Ports I won't go on and on, but they were the saving grace of this ship! St. Thomas, San Juan, Grand Turk and Half Moon Cay were all WONDERFUL!!
Northern Lights Disco The nightclub had a nice atmosphere, but didn't flow well. DJ Jazzy was terrific and took requests. Service was very good here. It would have been more crowded if smoking were allowed, as everyone (including a large gay group) was in the Casino Sports Bar outside of the nightclub puffing away with their cocktails. I must say the passengers on this cruise all jelled beautifully. Straight, gay and everything in between -- all got along famously.
Lido Party Oh, there's the Cruise Director. Saw very little of him or his staff during the cruise. Oh, and this also must have doubled as our "Dutch Chocolate Extravaganza", because Holland America cheaped out on that too. They did have chocolate fountains during the Lido Party. We danced and had much fun!!
Halloween Bash Halloween was much fun on the Lido Deck. We dressed as Mainstream Vampires from HBO's TrueBlood. There was a parade of costumed passengers, great food and dancing with the Hal Cats. The Lido was decorated beautifully. I had hung a paper skeleton on my stateroom door which was torn off by someone after Day Two. You know who you are and should be ashamed of yourself!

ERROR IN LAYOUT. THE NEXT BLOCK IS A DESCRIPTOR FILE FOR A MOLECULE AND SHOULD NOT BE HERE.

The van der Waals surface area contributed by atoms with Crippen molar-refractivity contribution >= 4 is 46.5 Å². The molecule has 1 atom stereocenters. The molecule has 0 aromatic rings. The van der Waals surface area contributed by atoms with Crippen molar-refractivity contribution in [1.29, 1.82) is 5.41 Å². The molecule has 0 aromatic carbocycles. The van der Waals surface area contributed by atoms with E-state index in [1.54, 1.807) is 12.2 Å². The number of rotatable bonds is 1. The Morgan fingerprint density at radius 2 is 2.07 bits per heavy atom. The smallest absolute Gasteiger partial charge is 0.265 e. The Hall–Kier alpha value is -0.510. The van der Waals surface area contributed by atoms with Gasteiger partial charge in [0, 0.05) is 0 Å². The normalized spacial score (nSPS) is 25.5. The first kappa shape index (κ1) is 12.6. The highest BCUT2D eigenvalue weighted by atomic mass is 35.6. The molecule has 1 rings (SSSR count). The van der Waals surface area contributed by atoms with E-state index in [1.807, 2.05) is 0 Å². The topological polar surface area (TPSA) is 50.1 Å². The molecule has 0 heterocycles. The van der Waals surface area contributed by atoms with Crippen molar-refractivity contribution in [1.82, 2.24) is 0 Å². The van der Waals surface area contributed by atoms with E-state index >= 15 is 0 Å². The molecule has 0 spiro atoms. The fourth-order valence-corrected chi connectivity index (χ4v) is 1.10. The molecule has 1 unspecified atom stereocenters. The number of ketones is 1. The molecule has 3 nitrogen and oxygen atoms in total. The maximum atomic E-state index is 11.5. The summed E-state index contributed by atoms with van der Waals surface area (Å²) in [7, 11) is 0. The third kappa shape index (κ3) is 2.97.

Tamarind Complimentary for lunch. The most beautiful restaurant on the ship. We had lunch there. Set menu of dim sum. Good service, great food!
Pinnacle Just okay and I wouldn't recommend spending the $20pp cover for this one. My partner actually liked his steak in the Rembrandt better than the one served here.